Neat stuff !
That would certainly be worthwhile to try. I suspect that’s how modern composite AFV armor works.
As an American, I’m proud of this young woman.
I know of some stuff like that being done already, but I can't say anything more about it, because I don't know any more. There are some real breakthroughs just around the corner.
Interesting concept... the requirements for body armor and vehicular armor are quite different.
most vehicular armor uses a fiber (kevlar, etc...) backing to catch a projectile after it’s energy is dissapated... strengthening the ceramic strike plate with carbon fibers is a great idea, and might reduce the cost (in $ and weight) required for backing...
I would be interested to see the additional cost in in processing the ceramic tile with carbon fiber...
I guess the question is, can you work fibers into the ceramic, or, as I suspect, is it produced at too high a temperature for that to be possible? You can work it into dacron or other kinds of plastics, but I’m not sure about ceramic.
How about as a lattice? I can see some interesting things, weight wise and with some increased resistance to penetration in a woven structure. A plate can be a chunk of something or a chunk of somethings.
Ditto.....the cost alone IMO would be better that replacing a DOA troop or LEO.
Stay safe !
I let the kitty out of the bag again !!......;O)
yes, but $s drive everything... The fact is the technology is capable of producing light-weight armor that can stop any designated threat, but your talking big $$$s that DoD will not pay...
you can have it:
pick any two...
I vote to drop "C". In the end, "C" becomes the most expensive option anyway. If the Air Force deserves its "golden bullet" aircraft, our grunts deserve nothing less for their gear, too.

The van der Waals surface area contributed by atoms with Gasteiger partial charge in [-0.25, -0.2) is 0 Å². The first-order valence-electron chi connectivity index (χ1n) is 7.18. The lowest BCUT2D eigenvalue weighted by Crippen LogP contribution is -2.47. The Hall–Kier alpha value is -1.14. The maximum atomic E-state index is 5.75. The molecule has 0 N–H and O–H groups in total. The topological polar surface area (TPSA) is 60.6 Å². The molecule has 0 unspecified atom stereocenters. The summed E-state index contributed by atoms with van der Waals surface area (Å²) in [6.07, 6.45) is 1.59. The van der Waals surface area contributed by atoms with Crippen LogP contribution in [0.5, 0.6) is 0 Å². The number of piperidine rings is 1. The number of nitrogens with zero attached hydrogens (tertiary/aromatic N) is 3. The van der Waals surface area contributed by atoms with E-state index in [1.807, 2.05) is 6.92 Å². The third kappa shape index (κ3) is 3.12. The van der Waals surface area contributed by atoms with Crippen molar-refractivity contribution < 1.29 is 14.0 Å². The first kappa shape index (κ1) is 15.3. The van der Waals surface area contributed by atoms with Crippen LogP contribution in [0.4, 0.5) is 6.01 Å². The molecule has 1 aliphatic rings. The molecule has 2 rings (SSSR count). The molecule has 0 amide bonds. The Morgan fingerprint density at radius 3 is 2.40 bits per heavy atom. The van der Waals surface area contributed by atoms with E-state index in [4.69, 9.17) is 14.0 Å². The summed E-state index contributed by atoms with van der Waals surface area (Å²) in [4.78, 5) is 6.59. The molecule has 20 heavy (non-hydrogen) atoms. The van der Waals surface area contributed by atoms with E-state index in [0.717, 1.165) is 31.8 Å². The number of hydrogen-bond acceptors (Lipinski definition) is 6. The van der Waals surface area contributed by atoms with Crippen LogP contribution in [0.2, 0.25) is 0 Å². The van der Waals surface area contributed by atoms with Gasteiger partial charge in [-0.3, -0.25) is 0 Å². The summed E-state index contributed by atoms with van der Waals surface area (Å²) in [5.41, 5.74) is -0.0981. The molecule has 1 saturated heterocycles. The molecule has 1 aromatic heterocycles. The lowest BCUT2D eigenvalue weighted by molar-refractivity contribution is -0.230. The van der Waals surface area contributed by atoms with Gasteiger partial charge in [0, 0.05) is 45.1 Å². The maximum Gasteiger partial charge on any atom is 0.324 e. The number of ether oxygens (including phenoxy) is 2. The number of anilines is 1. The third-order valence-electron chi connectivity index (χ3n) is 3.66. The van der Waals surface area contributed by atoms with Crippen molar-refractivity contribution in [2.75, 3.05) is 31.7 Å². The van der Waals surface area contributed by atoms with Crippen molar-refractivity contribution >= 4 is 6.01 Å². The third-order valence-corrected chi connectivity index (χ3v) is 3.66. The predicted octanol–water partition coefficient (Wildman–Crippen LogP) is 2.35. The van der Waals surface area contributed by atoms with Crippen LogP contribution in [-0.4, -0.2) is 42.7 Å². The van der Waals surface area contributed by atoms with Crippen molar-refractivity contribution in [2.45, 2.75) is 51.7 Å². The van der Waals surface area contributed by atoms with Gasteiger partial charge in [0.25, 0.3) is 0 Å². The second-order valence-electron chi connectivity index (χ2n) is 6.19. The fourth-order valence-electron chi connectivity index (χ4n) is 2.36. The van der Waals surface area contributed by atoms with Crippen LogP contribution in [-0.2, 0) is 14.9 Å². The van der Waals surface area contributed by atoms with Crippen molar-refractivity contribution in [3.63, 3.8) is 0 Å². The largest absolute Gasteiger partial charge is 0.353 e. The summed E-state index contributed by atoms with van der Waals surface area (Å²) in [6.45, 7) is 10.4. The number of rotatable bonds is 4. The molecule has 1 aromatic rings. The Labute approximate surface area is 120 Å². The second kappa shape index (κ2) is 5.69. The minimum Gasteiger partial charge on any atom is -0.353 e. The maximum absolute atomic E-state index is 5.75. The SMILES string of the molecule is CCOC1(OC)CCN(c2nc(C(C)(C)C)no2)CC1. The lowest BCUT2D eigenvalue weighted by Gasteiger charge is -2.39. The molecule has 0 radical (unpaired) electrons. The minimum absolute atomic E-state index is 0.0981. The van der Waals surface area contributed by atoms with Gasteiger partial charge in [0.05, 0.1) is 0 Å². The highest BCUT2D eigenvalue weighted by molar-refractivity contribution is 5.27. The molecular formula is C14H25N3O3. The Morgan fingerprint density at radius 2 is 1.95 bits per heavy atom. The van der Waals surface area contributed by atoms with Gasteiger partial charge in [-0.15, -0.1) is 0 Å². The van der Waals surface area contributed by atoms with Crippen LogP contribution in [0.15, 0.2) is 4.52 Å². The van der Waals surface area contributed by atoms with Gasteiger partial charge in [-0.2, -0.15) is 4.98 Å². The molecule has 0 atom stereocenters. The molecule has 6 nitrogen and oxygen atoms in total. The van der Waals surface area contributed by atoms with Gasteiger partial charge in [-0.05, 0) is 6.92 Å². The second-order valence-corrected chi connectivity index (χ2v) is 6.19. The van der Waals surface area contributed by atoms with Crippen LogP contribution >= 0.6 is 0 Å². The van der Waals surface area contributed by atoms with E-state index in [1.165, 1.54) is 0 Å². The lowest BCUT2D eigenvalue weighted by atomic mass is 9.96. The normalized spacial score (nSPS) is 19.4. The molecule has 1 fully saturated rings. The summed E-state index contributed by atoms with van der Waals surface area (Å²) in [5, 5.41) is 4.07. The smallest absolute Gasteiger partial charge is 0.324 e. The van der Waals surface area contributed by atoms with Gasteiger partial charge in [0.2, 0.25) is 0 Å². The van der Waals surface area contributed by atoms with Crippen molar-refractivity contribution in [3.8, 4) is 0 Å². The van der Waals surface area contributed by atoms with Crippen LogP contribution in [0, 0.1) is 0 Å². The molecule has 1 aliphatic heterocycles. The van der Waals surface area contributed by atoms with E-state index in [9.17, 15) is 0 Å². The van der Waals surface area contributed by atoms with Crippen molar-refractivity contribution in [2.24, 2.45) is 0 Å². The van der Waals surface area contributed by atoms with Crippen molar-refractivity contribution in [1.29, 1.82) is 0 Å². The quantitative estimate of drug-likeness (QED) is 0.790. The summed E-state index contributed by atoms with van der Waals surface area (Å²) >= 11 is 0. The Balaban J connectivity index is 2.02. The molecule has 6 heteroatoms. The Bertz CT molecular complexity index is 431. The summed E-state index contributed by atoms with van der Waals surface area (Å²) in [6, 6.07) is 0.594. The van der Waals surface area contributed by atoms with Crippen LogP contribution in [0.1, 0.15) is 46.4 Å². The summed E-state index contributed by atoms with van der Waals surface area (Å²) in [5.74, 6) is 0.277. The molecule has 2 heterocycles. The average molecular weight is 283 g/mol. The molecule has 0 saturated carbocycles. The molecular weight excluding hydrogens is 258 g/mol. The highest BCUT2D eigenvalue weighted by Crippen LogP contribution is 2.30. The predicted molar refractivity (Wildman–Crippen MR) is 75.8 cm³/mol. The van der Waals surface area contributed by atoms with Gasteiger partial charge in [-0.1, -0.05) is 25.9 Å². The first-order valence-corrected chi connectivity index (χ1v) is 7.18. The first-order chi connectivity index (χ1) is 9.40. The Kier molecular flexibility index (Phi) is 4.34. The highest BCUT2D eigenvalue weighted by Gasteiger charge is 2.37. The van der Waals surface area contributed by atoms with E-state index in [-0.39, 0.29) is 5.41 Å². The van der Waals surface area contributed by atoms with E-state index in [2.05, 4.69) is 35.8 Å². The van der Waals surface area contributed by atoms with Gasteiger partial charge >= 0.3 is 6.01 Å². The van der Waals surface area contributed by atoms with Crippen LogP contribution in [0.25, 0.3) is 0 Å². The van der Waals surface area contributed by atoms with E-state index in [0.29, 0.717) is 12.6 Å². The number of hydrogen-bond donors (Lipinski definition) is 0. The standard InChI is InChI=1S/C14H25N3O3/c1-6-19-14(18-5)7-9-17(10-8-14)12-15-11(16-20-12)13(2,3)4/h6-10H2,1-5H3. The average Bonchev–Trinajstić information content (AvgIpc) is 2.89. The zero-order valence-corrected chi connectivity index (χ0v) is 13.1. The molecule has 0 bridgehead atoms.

We've already developed the most technologically fearsome Army and Marine Corps ever seen, even if it was unintentional. Why shortchange ourselves on the most important component?
Agree, I understand and agree 100% ........ yet we see troops buying gear out of their own pockets such as ACOG’s and then the DOD sees the good and buy em buy the thousands.
I think we’ll see lots of technical breakthroughs in the future that will be on the DOD shopping lists for the ground pounder.
My teams bought and fabricated our own gear for the most part to make our gear ultra lite and durable. We had parachute riggers and machinist’s assigned as well as National Lab sorts willing to help us where needed. We sought out new and improved gear at expositions and shows where industry was trying to sell. One of the best things we snagged off the shelf were Ops Inc Suppressors for our weapons. This old guy was making em in his garage . We learned of him thru word of mouth and sought HIM out and paid cash for our stuff.
Common for the GI to try and get the best he can get as there is no store on far off shores........
DOD needs to step up with an existence load that is well under 30 pounds without munitions or team gear.
I thought carbon is supposed to be evil.
I am so confused :(
Lots of 'em. They can be found at the robotics competitions, with the MIT and CalTech recruiters drooling about them. :) They can be found lots of other places too, like the gun range for example. Shooting and competing with rifles, pistols, and even machine guns on occasion. Here's a couple of them. They are might older now, these were taken 4 years ago, but the are still good kids and in the "heart" of their teens. They are the product of FR's own Eaker, and TheMom.
Forgot to mention that sometimes they shoot .50 caliber Sniper Rifles. :)
Oh and they are influenced by guys like this, that help to make them into "good kids".
Needless to say Texas Cowboy was the owner of the big boomer. He's now gone on to be with God and his fellow Marines, guarding the streets of heaven.